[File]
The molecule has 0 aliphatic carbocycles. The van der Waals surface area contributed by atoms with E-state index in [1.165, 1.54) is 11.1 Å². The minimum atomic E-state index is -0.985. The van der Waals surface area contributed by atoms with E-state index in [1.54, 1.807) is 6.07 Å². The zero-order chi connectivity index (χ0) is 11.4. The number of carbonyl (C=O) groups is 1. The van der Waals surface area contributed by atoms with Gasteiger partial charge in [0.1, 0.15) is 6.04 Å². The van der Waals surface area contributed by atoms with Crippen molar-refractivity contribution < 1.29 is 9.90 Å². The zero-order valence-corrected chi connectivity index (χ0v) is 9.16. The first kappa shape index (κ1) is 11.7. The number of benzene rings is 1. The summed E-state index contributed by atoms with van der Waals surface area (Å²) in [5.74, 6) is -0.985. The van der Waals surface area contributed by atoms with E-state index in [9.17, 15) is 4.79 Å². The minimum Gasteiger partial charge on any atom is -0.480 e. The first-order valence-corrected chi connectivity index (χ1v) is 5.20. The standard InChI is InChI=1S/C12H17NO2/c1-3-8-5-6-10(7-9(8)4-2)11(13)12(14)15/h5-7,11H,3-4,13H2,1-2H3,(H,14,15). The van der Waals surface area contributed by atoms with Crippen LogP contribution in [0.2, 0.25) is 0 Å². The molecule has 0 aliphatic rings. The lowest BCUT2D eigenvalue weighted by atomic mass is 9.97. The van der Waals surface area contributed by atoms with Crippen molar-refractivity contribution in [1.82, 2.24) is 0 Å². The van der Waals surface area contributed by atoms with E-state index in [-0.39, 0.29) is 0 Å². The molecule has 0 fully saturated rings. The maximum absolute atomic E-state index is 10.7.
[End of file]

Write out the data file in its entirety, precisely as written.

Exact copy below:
The molecule has 0 aliphatic carbocycles. The van der Waals surface area contributed by atoms with E-state index in [1.165, 1.54) is 11.1 Å². The minimum atomic E-state index is -0.985. The van der Waals surface area contributed by atoms with E-state index in [1.54, 1.807) is 6.07 Å². The zero-order chi connectivity index (χ0) is 11.4. The number of carbonyl (C=O) groups is 1. The van der Waals surface area contributed by atoms with Gasteiger partial charge in [0.1, 0.15) is 6.04 Å². The van der Waals surface area contributed by atoms with Crippen molar-refractivity contribution < 1.29 is 9.90 Å². The zero-order valence-corrected chi connectivity index (χ0v) is 9.16. The first kappa shape index (κ1) is 11.7. The number of benzene rings is 1. The summed E-state index contributed by atoms with van der Waals surface area (Å²) in [5.74, 6) is -0.985. The van der Waals surface area contributed by atoms with E-state index in [9.17, 15) is 4.79 Å². The minimum Gasteiger partial charge on any atom is -0.480 e. The first-order valence-corrected chi connectivity index (χ1v) is 5.20. The standard InChI is InChI=1S/C12H17NO2/c1-3-8-5-6-10(7-9(8)4-2)11(13)12(14)15/h5-7,11H,3-4,13H2,1-2H3,(H,14,15). The van der Waals surface area contributed by atoms with Crippen LogP contribution in [0.2, 0.25) is 0 Å². The molecule has 0 aliphatic rings. The lowest BCUT2D eigenvalue weighted by atomic mass is 9.97. The van der Waals surface area contributed by atoms with Crippen molar-refractivity contribution in [1.82, 2.24) is 0 Å². The van der Waals surface area contributed by atoms with E-state index in [-0.39, 0.29) is 0 Å². The molecule has 0 fully saturated rings. The maximum absolute atomic E-state index is 10.7.